Sunday, March 25, 2012


I am the impulsive spouse in our marriage.  

For that reason, I was rather dismayed when Ben piled us into the car and headed for the local CAL Ranch store, also known by the kids as "the cowboy store."  (Just so you know, I LOVE the smell of that store.  I'm not sure what it is.  Just like I LOVE the smell of hardware stores.  Weird.)

He was on a mission, and that mission was PEEPS.  Chicks.  I'm pretty sure that the kids were practically diving into the cages, they were so excited.  That is, until a worker informed them of the dangers of salmonella poisoning.  Then they were a little more, shall we say, tame.  There's something about telling kids that you'd rather be DEAD--from first-hand experience--than suffer from salmonella, that snaps them to attention:).  Sweet lady.

I had to laugh at myself when a guy, who looked about my same age, started asking me questions (as if I knew ANYTHING at all?!).  I reverberated all the info I had learned two seconds ago from an employee.  I was pretty convincing.  Then, I summed up my wealth of knowledge with, " . . .BUT, I have absolutely no idea, really.  I've never done this before."  Sometimes I wonder why I ever open my mouth?

The kids picked six chicks.  Three Americaunas (they lay the prettiest blue-green eggs), three golden sex link pullets.  Baby chicks are SO adorable.  And SO fragile.  I was worried for their lives.  We are not gentle lovers at our house.  It's all or nothing.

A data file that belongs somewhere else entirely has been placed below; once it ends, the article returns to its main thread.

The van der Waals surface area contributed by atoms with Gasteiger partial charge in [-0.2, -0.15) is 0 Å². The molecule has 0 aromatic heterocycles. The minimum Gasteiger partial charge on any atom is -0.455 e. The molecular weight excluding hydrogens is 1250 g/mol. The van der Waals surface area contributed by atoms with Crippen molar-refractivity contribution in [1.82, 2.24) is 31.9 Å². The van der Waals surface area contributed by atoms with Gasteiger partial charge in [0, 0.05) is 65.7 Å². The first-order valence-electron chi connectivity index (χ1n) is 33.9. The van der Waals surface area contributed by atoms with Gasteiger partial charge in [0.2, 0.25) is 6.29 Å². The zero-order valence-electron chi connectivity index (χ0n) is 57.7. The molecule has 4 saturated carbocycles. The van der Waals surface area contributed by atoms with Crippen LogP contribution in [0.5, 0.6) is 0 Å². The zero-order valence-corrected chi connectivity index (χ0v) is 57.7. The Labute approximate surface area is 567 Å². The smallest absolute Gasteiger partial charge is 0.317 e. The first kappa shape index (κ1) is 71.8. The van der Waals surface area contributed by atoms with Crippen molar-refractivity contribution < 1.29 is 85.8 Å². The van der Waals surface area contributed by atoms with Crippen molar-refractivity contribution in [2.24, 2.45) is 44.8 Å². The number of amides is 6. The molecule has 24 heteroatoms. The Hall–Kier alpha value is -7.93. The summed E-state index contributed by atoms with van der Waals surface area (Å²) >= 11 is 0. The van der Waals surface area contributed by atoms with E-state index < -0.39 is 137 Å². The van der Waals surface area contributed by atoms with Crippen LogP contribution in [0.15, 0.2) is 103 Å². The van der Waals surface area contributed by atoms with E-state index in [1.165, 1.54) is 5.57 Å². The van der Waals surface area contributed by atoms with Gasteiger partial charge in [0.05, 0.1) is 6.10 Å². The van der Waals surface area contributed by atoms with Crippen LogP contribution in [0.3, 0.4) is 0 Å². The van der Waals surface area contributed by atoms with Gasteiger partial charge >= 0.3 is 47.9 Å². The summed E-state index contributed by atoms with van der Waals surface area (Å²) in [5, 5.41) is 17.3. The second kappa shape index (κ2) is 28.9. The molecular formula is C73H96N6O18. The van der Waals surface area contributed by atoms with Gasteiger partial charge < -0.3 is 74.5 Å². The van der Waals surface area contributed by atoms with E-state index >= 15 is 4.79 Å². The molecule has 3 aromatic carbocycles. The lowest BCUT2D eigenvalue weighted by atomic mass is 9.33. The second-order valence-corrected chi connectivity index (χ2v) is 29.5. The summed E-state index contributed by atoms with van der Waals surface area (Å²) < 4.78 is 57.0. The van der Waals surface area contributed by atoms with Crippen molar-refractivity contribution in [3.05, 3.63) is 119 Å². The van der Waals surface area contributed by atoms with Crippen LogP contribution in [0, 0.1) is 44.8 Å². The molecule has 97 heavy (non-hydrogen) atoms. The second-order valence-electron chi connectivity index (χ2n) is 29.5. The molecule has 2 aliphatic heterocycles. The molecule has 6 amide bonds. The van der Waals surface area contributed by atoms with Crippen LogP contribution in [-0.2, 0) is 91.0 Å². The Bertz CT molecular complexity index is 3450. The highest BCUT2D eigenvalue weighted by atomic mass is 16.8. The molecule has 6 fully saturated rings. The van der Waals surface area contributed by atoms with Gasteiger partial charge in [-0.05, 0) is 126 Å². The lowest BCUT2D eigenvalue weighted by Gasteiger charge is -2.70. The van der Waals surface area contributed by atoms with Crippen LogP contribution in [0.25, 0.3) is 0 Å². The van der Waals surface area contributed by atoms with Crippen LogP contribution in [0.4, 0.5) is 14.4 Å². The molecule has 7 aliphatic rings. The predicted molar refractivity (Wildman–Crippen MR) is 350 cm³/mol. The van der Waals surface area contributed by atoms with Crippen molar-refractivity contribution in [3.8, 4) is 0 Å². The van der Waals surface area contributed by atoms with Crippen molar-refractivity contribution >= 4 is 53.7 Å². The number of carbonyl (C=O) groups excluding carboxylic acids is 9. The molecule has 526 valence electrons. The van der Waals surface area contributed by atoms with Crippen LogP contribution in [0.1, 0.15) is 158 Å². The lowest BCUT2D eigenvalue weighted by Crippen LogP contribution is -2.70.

I didn't realize that I'd turn into a "mother hen" about these little chicks.  I stayed up until 1 AM reading a book about raising chickens.  It was much like the hours I spent reading What to Expect When You're Expecting and What to Expect The First Years before I gave birth to Brigham, our firstborn.

I kept checking on them, wondering if they were still alive, too cold, too hot, clean water, etc.  It was like taking care of Sammy all over again.  It must be that mother-heart we have as women.

We learned that we have a little time before we need the coop up-and-running.  The chicks will stay inside for another five weeks.  They won't start laying eggs until August.

Here are their names, according to family member: Dad/Sam: Gah, aka Lala (I don't understand it, either), Brigham: Cosmo (like his fish:)), William: Captain Moonlight, Lincoln: Tin Tin, Annie: Alexis (again, what?), and Me: Penny.  

Thankfully, they're still alive.  I'd be lying if I didn't say there is something mushy-gushy-sweet about seeing your own adorable children holding pontentially-salmonella-causing adorable baby chicks up to their cheeks and smiling.  Trepidatiously-cute (yes, I made that word up).

(You have to admit, they look so cute, don't they?)

As much as this experience has brought mass quantities of wonder into our household, I'm still not thrilled that my laundry room and occasionally my kitchen smell like a barnyard.  I'm all about smells, and this is one I'd like to keep OUTSIDE, if you know what I mean.  Five more weeks.  I can do that, BECAUSE . . . I can do HARD things, remember?

The things we do for love.


jenifer said...

so cute! just let me gather eggs when i'm visiting and i think i'll get my fill of farm yearning... so fun!

Turtle1424 said...

My sister inlaw has chickens , their eggs are great :) the kids love to try and pet them and gather eggs when we go over

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